That was when I finally started to be concerned. These people had been told to come south but our situation was hardly any better. The weatherman stopped trying to be accurate, his predictions of an end to the madness never came. The temperatures continued to drop and it was not long before we saw them go from zero to negative digits. It was unheard of in my state for it to be that cold and people were getting afraid. Plumbing fixtures began to burst from frozen pipes and people were left without water until they could thaw. Our world had become a freezer in a few weeks and none of us were prepared for it. My family found themselves wearing our thickest clothing even inside. It felt like no matter how high I set the thermostat, it was not enough. We should have left then.
By Christmas, we had no power and utility companies had stopped trying to traverse the harsh conditions to repair downed lines. Local officials had abandoned emergency protocols to save themselves. We began hearing rumors of our neighbors attempting to head further south into Florida. Susan suggested the same, but I reminded her of the destruction still left from the hurricane. I was afraid we would be worse off without shelter. So, I made the decision to hunker down in our home. I cleared a path to the fireplace that had only been used for decoration and set to the task of getting a fire going. If it was not such a dire situation, my wife would have found amusement in me attempting something like that. I had never even seen someone use a fireplace, let alone light one.
After several attempts, we were able to burn what little wood that was readily available near our home. My family and I huddled around it as if it were going to save us from the fate that waited outside. The whiteness had engulfed our home. The mounds had risen above the windows, breaking some of them. I was forced to reinforce each one to keep the cold out. We sealed every crack or crevice that could possibly let out the heat and tried to remain together. My wife wrapped our children in blankets and pulled them close. The boys did not understand and we were afraid to tell them how serious the situation was. The fear that rested on my wife’s face was enough to keep me from ruining what could be our last Christmas.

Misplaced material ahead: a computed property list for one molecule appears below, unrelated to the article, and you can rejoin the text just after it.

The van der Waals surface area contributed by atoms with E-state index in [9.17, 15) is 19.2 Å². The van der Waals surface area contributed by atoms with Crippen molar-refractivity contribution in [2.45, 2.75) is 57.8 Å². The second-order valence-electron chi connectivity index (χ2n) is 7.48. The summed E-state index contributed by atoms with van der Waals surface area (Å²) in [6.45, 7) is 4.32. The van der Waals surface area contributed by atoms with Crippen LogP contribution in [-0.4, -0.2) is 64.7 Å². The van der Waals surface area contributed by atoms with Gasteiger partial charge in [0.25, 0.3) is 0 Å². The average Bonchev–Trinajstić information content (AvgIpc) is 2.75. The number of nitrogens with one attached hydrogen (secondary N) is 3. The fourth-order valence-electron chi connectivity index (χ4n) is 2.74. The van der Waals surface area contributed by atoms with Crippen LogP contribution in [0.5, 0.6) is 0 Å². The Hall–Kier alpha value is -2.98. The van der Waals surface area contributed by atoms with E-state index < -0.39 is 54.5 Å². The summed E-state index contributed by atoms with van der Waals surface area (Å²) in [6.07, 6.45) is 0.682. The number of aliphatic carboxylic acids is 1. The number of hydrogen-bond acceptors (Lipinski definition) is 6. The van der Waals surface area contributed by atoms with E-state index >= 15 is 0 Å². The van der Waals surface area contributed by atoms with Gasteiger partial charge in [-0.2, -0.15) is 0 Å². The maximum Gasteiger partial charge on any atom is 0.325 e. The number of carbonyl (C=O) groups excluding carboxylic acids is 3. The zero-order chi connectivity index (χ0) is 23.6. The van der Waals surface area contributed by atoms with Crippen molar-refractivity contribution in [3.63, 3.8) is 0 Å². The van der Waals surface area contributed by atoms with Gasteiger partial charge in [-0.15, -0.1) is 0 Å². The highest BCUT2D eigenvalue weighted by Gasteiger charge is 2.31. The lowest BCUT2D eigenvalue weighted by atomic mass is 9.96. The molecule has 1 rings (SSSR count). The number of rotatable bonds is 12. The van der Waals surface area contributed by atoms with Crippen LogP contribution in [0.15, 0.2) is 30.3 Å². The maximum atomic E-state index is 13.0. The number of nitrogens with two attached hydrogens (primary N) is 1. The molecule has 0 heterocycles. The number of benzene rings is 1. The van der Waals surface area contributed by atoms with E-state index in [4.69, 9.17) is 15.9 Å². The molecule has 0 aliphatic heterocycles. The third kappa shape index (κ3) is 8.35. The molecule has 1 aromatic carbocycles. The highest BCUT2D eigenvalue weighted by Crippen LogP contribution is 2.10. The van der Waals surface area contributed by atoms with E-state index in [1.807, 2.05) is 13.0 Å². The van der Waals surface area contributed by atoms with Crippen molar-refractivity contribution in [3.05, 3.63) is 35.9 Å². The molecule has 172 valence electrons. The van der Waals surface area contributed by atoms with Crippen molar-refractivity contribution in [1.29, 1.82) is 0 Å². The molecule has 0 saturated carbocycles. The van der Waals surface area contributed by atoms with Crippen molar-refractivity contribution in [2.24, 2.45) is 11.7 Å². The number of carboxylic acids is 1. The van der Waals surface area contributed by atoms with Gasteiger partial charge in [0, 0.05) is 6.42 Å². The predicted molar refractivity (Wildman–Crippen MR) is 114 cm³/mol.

We still attempted to have a big dinner, despite our ability to effectively cook. I also learned how to cook within a fireplace for the first time. It would have been an interesting experiment if it had not been essential for our survival at the time. We gave up on the idea of turkey or ham but we had always had a decent stock of canned food. It was a habit I had picked up from my grandparents. I often wondered how they were faring during all of this but I had my immediate family to worry about. Our world had been plunged into an endless sea of white. I even had nightmares of the stuff that Christmas Eve.
My children normally woke me early on Christmas morning but when my eyes fluttered open I assumed it was still night. The house was so dark that I could barely see my wife lying next to me. I slowly rose from my bed, still completely clothed and nudged Susan awake. The house had become far colder than it should have been and I immediately headed for the fireplace. The fire had gone out at some point, so I ran for the back door, pulling on my boots. My aim was to gather more wood to get the fire going again but as soon as the door cracked open I was pelted with a mixture of snow and ice. It stung my face and I cursed at the door while trying to shut it again. Our home had been buried in the vicious powder and I finally understood why no light permeated the windows. My watch read nine-o’clock but it felt much earlier.
Susan stumbled into the living room, asking what I was doing. I told her what time it was and confusion filled her eyes. She went for the window and was greeted with what I already knew. I do not remember ever seeing her quite so afraid and the feeling was mutual. I buried my emotions down though, knowing I had to be strong for my family. I told her to go check on the kids while I tried to get the fire going again. She disappeared down the hall and I made my way to the dining room. The table and chairs had been passed down through my family for generations but I knew it would have to be sacrificed. I set to dismantling the wooden chairs first but was stopped by the sound of my wife’s scream.